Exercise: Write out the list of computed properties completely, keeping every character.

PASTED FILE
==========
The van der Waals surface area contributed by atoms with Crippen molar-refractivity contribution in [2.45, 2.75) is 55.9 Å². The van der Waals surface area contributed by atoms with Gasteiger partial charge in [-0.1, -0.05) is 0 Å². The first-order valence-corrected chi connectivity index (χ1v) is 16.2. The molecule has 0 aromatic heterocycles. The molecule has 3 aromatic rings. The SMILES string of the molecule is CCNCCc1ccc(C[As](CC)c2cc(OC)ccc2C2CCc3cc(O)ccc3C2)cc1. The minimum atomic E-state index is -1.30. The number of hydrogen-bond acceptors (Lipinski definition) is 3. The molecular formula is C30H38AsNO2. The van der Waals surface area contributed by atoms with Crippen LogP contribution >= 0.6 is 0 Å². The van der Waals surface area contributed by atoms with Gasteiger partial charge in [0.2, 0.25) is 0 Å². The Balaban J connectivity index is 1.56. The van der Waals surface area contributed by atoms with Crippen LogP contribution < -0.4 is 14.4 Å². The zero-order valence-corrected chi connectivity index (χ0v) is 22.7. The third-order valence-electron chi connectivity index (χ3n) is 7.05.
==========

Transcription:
The van der Waals surface area contributed by atoms with Crippen molar-refractivity contribution in [2.45, 2.75) is 55.9 Å². The van der Waals surface area contributed by atoms with Gasteiger partial charge in [-0.1, -0.05) is 0 Å². The first-order valence-corrected chi connectivity index (χ1v) is 16.2. The molecule has 0 aromatic heterocycles. The molecule has 3 aromatic rings. The SMILES string of the molecule is CCNCCc1ccc(C[As](CC)c2cc(OC)ccc2C2CCc3cc(O)ccc3C2)cc1. The minimum atomic E-state index is -1.30. The number of hydrogen-bond acceptors (Lipinski definition) is 3. The molecular formula is C30H38AsNO2. The van der Waals surface area contributed by atoms with Crippen LogP contribution >= 0.6 is 0 Å². The van der Waals surface area contributed by atoms with Gasteiger partial charge in [0.2, 0.25) is 0 Å². The Balaban J connectivity index is 1.56. The van der Waals surface area contributed by atoms with Crippen LogP contribution < -0.4 is 14.4 Å². The zero-order valence-corrected chi connectivity index (χ0v) is 22.7. The third-order valence-electron chi connectivity index (χ3n) is 7.05.